The finding of Sakao (1994) that greater electron deposition and brighter HXR emission are associated with weaker magnetic field strengths has already been referred to in Sect. 3. It is thus interesting to note that the TRACE FeXXIV observation in Fig. 10 shows that the hot SXR source is not in fact located exactly at the loop top but is slightly offset, along the loop axis, towards the south footpoint which has weaker associated magnetic field and stronger HXR emission. This image was obtained at 18:21:24 UT or very early in the HXR event when evaporating plasma might still be in the process of propagating up from the footpoints. Therefore this hot source could be evaporating plasma and is hence consistent with evaporating plasma as the source of [FORMULA]. This asymmetry is also apparent in the SXT intensity images in the early stages of the flare (Fig. 13b).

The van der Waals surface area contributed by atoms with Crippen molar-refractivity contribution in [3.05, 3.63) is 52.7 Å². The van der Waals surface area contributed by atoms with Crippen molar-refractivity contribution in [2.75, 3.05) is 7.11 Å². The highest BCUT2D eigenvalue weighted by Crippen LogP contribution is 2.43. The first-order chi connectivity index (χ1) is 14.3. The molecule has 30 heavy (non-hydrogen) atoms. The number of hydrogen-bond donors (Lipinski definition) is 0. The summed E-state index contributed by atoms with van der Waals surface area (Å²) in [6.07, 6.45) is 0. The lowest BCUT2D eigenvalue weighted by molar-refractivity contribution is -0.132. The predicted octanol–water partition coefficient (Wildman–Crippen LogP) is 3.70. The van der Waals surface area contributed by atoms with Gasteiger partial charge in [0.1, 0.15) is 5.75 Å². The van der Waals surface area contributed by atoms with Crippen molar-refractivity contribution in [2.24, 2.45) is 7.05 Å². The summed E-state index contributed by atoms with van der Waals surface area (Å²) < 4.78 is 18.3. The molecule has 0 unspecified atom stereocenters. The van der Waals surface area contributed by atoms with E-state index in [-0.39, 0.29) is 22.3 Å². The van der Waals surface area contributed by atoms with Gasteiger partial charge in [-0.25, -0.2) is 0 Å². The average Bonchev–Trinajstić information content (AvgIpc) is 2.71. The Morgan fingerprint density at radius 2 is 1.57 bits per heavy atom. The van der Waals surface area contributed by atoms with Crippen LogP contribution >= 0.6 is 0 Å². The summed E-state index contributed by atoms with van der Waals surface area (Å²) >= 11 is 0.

We have presented arguments that the source of the [FORMULA] is associated with either an above the loop top source or evaporating plasma. Both sources are consistent with the observations and we believe that neither can be excluded with the present data set. By examining a limb flare using this method it may be possible to eliminate the line of sight effects and more accurately determine the location to be either above or within the flare loops.

These results highlight the need for high spatial resolution observations of line profiles in solar flares, enabling us to obtain SXR spectra for isolated regions in the flare simultaneously, thus allowing the unambiguous determination of the source location of [FORMULA]. Line profiles would be required over the whole flare area at a time resolution down to a few seconds in order to separate the pre-flare, impulsive and decay phases of the flare. Observations of transition region and chromospheric line profiles will also help in understanding the origins of [FORMULA]. The Solar-B/EUV Imaging Spectrometer (EIS) scheduled for launch in 2004 will possess this capability. In the near future images from the High Energy Solar Spectroscopic Imager (HESSI) may indicate the location of hot thermal plasma in flares. These could also be used in comparison with BCS data to help locate the source of the non-thermal broadenings.

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© European Southern Observatory (ESO) 2000

Online publication: January 29, 2001